The hero and narrator of this whodunit is a hard-boiled academic, Thomas Theron. He teaches American Civilization at Wesley, which we are encouraged to think of as Harvard (where Robert Reeves himself once taught).
But Theron doesn't exactly brag about this. As the corpse he discovers is carted away, Theron only reluctantly gives the information to police. He teaches, he says, at "an institution of higher learning." When the cop responds, "Higher than what?" Theron offers, "Higher than O. Henry . . . but lower than Gravity's Rainbow."
The line is a perfect example of Thomas Theron's brand of humor. Laugh at it and be assured that you'll keep on laughing throughout. If there's any one thing that Theron does consistently, it's keep the snappy patter coming.
Take, for example, his view of the town: "Ah Cambridge. I lived in a community of militant nonsmokers, militant nonsexists, militant non-meat-eaters, militant no-nukers. I found peculiar comfort in the knowledge that I could, on short notice, offend the entire population by sitting over the remains of a rare T-bone steak, smoking Camels, telling dirty jokes, occasionally interjecting belligerent asides about the Russian threat." But Theron doesn't let himself off the hook here. He concludes, "My pleasure in this was only slightly tainted by the deeper knowledge that I, with my own militant cynicism, was every bit as predictable as they."
Is he really? No way. One look at the hungover Theron bluffing his way through a lecture on the 19th-century novel will tell you that. And consider, too, Theron's response when his digs are ransacked: "One good thing . . . About forty yellow-and-black pamphlets comprised part of the clutter on my apartment floor. For weeks I'd been wondering in which box I had stored my Cliff's Notes."
Of course we knew that he wasn't your average college prof from the book's opening sentence: "I left the old man lying there, curled around a commode in the men's room at Suffolk Downs . . . "
Theron credits his trips to the track with pulling him "out of my own deadening academic routine, out of the collegiate calm where no risks were taken, where tenured futures were monotonously secure . . ." There's one thing wrong with this observation: he doesn't have tenure.
He's up for it, though, and the issue of his tenure manages to figure into a plot that involves him with not just touts and tipsters, but prostitutes, a cult leader, a wonderfully cultivated mobster and a colleague whose eccentricities are bowdlerized when given in summary: "his apparent obsession with a young stripper, his seeming preoccupation with suicide, his alcoholism, his tragic shortcomings in personal hygiene." Reeves is able to keep the whole thing, including Theron's coercion into sleuthing, moving swiftly, believably and hilariously to its conclusion.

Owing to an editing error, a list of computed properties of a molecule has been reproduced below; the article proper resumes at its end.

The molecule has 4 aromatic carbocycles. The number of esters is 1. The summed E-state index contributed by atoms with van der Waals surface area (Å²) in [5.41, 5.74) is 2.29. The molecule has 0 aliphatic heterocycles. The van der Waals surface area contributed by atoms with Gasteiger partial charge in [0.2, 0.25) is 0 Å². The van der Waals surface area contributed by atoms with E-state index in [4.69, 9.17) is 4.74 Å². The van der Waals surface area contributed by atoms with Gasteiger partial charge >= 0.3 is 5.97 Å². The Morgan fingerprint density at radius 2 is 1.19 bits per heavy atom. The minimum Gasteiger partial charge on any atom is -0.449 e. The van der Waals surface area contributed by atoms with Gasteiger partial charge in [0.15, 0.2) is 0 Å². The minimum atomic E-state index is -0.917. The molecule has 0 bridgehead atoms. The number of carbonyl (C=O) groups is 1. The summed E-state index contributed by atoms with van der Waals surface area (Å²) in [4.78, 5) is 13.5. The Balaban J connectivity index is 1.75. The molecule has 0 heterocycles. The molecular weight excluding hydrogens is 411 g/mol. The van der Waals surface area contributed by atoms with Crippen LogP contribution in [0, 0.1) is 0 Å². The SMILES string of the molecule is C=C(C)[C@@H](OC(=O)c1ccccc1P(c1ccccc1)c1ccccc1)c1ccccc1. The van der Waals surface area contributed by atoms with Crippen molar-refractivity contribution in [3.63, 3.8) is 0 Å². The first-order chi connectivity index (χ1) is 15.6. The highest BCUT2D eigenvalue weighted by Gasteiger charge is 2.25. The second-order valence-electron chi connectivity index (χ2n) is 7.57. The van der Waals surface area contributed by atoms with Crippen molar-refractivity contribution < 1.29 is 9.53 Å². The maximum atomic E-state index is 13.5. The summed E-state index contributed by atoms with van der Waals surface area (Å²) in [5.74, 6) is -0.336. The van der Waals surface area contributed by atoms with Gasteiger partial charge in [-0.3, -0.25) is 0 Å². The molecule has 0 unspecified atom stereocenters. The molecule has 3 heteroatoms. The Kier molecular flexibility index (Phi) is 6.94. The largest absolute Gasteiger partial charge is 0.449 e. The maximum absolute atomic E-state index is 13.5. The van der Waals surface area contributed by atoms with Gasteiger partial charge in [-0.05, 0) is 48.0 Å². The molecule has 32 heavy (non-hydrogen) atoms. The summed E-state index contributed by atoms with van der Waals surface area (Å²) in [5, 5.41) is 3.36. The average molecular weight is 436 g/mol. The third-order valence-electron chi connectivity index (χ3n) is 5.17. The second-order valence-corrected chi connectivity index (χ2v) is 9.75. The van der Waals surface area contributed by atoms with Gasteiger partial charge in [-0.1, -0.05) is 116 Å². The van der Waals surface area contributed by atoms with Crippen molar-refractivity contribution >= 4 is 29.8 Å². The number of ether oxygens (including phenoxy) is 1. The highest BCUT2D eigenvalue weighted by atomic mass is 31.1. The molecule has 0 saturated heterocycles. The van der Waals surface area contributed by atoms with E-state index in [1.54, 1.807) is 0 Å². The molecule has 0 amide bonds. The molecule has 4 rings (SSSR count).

But there's more to the book than this. Thomas Theron's jokes are persiflage and he knows it, admits it. His gambling derives from more than a simple hope to get rich quick (though he tells us, after he wins $31,750, "Half again what I earned in a year. Wesley College, according to its own smug formula, paid part in money and part in prestige"). Consider, "Today was among the five or six times in the past three years that I hadn't found a way to lose. I had been winning, drinking, betting recklessly, and still winning. But there was still a race left; failing that, there was still tomorrow."
So Theron hooks us in another way, a serious way. He comes on with a kind of fail-safe allure, that of the grown-up bad boy. Because he can tell us about his dark side, because he sees it so clearly and articulates it so well, we believe his problems solvable. Theron can be redeemed. We read on in part to see him redeemed.
But the can-this-man-be-saved motif also provides a substantial subplot, involving as it does Theron's relationship with his ex-wife, Beth. Once a student, now (and no wonder) a psychotherapist, Beth is still drawn to him, but warily, no longer sure that his occasional calls for help aren't, in the end, just his gimmick, just his way of drawing her, as he draws the reader in. Nothing solemn here, though; just an anchor to keep the book from sliding into slapstick.
When we leave Theron this time -- for the jacket promises that "Doubting Thomas" is the first in a series -- he's in fair shape. He's a long way from yearning as he did at the book's start, to be "just another schmuck fingering a Racing Form." Or, wait a minute, is he? We can't wait for Robert Reeves' next entry, so we can check up on his hero and see.